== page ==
Putting all this together, Bethel Sharezer dispatched Regemmelech and his entourage to Jerusalem to coordinate their liturgical calendar with that of the Jews in Jerusalem. Were they at Jerusalem still fasting on the fifth month, as the Jews in exile had done these seventy years? As a matter of fact, they fasted on the fourth month, the fifth month, the seventh month, and the tenth month--in commemoration of key events in the destruction of Jerusalem. In the tenth month Nebuchadnezzar had begun his siege; in the fourth month, eighteen months later, he breached the walls and entered the city; in the fifth month the temple was destroyed; and in the seventh month the political ruler, Zedekiah, was murdered. So these fasts were kept to commemorate the great catastrophes which resulted in the destruction of Jerusalem, the temple, and ultimately the nation. The Jews in Babylon wanted to know if they should continue to maintain these fasts, and this inquiry became the occasion of this prophetic utterance by Zechariah.
The same sort of thing happens today on a secular level. Whenever important dignitaries arrive from another country, usually someone like Eric Severeid or James Kilpatrick will write a commentary on their mission. This evidently is what Zechariah did--except that he spoke as a prophet, as a spokesman for God. He used the occasion of this question to give an address to the entire nation, and what follows in chapters 7 and 8 is his address. He answers the question of the fast negatively in chapter 7, and then positively in chapter 8.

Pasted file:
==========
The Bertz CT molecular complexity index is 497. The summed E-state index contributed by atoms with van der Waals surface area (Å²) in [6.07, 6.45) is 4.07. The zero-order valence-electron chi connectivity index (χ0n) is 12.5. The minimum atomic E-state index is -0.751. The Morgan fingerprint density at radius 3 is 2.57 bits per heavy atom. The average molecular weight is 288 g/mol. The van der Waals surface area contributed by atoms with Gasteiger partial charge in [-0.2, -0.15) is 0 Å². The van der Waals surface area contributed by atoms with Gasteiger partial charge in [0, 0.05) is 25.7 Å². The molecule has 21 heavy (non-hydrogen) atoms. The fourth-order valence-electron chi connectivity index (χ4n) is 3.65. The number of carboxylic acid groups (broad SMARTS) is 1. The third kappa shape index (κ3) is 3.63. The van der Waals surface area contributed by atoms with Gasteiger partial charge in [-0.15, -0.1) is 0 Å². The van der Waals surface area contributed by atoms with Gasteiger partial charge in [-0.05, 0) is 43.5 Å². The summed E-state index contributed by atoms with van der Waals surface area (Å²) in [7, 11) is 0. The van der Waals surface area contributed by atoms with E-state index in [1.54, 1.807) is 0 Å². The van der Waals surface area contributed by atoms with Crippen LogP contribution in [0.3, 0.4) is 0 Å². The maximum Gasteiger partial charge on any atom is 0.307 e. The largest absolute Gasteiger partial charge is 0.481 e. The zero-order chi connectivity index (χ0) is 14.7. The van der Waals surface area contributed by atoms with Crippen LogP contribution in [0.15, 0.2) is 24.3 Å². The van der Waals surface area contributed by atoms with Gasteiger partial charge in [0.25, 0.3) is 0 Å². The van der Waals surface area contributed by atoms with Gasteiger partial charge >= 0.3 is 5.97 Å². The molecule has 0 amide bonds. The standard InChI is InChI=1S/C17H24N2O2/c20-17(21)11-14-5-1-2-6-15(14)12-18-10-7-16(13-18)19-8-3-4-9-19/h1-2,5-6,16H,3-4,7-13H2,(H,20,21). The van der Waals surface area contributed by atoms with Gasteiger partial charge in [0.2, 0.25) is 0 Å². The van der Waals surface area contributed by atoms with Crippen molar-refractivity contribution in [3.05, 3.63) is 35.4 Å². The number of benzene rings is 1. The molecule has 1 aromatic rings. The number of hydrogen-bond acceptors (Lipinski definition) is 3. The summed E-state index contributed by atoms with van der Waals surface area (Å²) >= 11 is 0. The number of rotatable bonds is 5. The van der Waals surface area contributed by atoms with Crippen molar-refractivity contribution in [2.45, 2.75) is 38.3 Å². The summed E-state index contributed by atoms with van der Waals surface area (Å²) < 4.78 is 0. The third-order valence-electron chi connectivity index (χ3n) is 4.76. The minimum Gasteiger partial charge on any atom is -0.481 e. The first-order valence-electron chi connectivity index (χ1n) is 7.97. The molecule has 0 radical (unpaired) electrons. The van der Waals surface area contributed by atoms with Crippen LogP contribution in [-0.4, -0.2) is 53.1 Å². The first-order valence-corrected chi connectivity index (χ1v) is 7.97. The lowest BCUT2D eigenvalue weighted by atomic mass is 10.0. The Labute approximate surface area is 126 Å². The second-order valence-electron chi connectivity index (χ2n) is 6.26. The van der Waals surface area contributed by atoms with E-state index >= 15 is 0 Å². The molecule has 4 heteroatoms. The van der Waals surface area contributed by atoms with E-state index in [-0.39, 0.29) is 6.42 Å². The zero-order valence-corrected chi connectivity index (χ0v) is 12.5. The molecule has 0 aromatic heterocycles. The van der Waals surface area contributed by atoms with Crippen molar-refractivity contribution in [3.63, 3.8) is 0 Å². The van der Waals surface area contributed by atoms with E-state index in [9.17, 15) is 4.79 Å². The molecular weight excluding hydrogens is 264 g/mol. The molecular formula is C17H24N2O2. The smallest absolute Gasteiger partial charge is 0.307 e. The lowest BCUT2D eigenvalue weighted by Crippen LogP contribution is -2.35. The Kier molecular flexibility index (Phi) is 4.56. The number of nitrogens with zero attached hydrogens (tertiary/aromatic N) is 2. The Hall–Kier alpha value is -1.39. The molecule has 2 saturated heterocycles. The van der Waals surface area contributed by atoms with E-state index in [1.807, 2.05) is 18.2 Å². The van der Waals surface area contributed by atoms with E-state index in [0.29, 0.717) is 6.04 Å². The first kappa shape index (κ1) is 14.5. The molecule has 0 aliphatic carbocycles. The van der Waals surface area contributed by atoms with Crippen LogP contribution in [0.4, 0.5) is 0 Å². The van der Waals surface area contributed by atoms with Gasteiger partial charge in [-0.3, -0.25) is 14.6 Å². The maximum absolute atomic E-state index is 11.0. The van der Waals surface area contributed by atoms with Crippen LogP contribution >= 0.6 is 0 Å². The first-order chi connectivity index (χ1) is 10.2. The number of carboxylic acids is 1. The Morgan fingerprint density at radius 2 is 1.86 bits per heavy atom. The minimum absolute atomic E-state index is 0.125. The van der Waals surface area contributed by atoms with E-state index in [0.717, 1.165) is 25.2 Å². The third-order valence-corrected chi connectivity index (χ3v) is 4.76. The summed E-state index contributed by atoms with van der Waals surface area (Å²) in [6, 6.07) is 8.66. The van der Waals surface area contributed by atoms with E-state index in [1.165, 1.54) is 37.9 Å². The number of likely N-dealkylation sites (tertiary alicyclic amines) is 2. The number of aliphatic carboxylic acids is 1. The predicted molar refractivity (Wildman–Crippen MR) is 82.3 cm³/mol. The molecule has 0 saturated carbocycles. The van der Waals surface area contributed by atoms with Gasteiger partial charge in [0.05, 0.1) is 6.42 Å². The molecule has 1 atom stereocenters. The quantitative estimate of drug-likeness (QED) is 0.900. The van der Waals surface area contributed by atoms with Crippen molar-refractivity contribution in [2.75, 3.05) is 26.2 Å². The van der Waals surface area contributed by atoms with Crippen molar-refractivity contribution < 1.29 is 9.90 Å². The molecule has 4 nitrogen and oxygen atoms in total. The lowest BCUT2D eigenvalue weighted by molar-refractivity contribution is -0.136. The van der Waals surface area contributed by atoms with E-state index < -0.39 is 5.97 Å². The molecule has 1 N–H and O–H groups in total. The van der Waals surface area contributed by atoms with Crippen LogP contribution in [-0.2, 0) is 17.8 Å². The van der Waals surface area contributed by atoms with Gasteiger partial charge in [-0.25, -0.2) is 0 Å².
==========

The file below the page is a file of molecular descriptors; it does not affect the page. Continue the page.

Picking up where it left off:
Then the word of the Lord of hosts came to me saying, "Say to all the people of the land and to the priests, 'When you fasted and mourned in the fifth and the seventh months these seventy years, was it actually for Me that you fasted? And when you eat and drink, do you not eat for yourselves and do you not drink for yourselves? Are not these the words which the Lord proclaimed by the former prophets, when Jerusalem was inhabited and prosperous with its cities around it, and the Negev and the foothills were inhabited.'